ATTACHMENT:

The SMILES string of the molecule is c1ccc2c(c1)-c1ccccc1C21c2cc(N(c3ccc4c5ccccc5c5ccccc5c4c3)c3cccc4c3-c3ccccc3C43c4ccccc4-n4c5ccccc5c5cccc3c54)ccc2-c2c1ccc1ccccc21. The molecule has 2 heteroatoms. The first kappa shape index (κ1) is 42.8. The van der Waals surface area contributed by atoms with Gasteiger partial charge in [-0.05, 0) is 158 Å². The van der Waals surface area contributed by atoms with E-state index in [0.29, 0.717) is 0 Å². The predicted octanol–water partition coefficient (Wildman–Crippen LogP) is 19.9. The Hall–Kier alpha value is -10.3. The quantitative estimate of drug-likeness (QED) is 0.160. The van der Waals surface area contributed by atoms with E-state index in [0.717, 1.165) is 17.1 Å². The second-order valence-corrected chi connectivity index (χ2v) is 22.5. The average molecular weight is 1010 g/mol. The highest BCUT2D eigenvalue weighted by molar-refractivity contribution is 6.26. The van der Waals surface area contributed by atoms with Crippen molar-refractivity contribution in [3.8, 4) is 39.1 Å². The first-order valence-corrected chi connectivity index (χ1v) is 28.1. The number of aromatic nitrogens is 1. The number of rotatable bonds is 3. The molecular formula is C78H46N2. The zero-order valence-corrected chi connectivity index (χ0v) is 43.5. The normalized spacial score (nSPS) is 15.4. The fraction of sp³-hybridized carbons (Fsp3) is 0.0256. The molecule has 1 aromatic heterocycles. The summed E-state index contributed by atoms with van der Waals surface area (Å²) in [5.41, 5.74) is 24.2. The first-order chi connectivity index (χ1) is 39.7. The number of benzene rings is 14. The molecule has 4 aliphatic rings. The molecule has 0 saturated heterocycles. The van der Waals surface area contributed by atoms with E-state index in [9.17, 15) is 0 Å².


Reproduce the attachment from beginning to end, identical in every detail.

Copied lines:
The SMILES string of the molecule is c1ccc2c(c1)-c1ccccc1C21c2cc(N(c3ccc4c5ccccc5c5ccccc5c4c3)c3cccc4c3-c3ccccc3C43c4ccccc4-n4c5ccccc5c5cccc3c54)ccc2-c2c1ccc1ccccc21. The molecule has 2 heteroatoms. The first kappa shape index (κ1) is 42.8. The van der Waals surface area contributed by atoms with Gasteiger partial charge in [-0.05, 0) is 158 Å². The van der Waals surface area contributed by atoms with E-state index in [0.29, 0.717) is 0 Å². The predicted octanol–water partition coefficient (Wildman–Crippen LogP) is 19.9. The Hall–Kier alpha value is -10.3. The quantitative estimate of drug-likeness (QED) is 0.160. The van der Waals surface area contributed by atoms with E-state index in [0.717, 1.165) is 17.1 Å². The second-order valence-corrected chi connectivity index (χ2v) is 22.5. The average molecular weight is 1010 g/mol. The highest BCUT2D eigenvalue weighted by molar-refractivity contribution is 6.26. The van der Waals surface area contributed by atoms with Crippen molar-refractivity contribution in [3.8, 4) is 39.1 Å². The first-order valence-corrected chi connectivity index (χ1v) is 28.1. The number of aromatic nitrogens is 1. The number of rotatable bonds is 3. The molecular formula is C78H46N2. The zero-order valence-corrected chi connectivity index (χ0v) is 43.5. The normalized spacial score (nSPS) is 15.4. The fraction of sp³-hybridized carbons (Fsp3) is 0.0256. The molecule has 1 aromatic heterocycles. The summed E-state index contributed by atoms with van der Waals surface area (Å²) in [5.41, 5.74) is 24.2. The first-order chi connectivity index (χ1) is 39.7. The number of benzene rings is 14. The molecule has 4 aliphatic rings. The molecule has 0 saturated heterocycles. The van der Waals surface area contributed by atoms with E-state index in [9.17, 15) is 0 Å².